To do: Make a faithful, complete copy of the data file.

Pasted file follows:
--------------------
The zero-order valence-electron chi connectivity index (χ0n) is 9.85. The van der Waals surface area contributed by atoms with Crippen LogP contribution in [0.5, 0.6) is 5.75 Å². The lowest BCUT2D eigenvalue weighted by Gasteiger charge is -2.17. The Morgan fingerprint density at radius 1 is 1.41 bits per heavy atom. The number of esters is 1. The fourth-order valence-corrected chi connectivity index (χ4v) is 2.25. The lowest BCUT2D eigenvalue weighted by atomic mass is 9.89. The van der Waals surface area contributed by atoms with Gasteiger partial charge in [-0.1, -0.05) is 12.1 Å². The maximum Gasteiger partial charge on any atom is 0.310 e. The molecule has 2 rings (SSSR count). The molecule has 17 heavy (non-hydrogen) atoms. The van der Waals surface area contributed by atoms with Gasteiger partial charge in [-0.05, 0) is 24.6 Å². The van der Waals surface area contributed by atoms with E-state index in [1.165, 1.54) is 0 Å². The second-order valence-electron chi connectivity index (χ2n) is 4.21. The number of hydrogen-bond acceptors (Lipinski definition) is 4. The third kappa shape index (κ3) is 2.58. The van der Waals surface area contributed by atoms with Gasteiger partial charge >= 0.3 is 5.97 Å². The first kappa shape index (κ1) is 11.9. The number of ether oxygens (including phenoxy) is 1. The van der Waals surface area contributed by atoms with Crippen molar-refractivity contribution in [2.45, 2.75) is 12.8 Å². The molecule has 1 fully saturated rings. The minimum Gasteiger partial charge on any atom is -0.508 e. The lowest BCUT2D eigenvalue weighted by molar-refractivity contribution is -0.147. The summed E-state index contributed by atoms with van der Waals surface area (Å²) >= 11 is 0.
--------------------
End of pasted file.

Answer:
The zero-order valence-electron chi connectivity index (χ0n) is 9.85. The van der Waals surface area contributed by atoms with Crippen LogP contribution in [0.5, 0.6) is 5.75 Å². The lowest BCUT2D eigenvalue weighted by Gasteiger charge is -2.17. The Morgan fingerprint density at radius 1 is 1.41 bits per heavy atom. The number of esters is 1. The fourth-order valence-corrected chi connectivity index (χ4v) is 2.25. The lowest BCUT2D eigenvalue weighted by atomic mass is 9.89. The van der Waals surface area contributed by atoms with Gasteiger partial charge in [-0.1, -0.05) is 12.1 Å². The maximum Gasteiger partial charge on any atom is 0.310 e. The molecule has 2 rings (SSSR count). The molecule has 17 heavy (non-hydrogen) atoms. The van der Waals surface area contributed by atoms with Gasteiger partial charge in [-0.05, 0) is 24.6 Å². The van der Waals surface area contributed by atoms with E-state index in [1.165, 1.54) is 0 Å². The second-order valence-electron chi connectivity index (χ2n) is 4.21. The number of hydrogen-bond acceptors (Lipinski definition) is 4. The third kappa shape index (κ3) is 2.58. The van der Waals surface area contributed by atoms with Gasteiger partial charge >= 0.3 is 5.97 Å². The first kappa shape index (κ1) is 11.9. The number of ether oxygens (including phenoxy) is 1. The van der Waals surface area contributed by atoms with Crippen molar-refractivity contribution in [2.45, 2.75) is 12.8 Å². The molecule has 1 fully saturated rings. The minimum Gasteiger partial charge on any atom is -0.508 e. The lowest BCUT2D eigenvalue weighted by molar-refractivity contribution is -0.147. The summed E-state index contributed by atoms with van der Waals surface area (Å²) >= 11 is 0.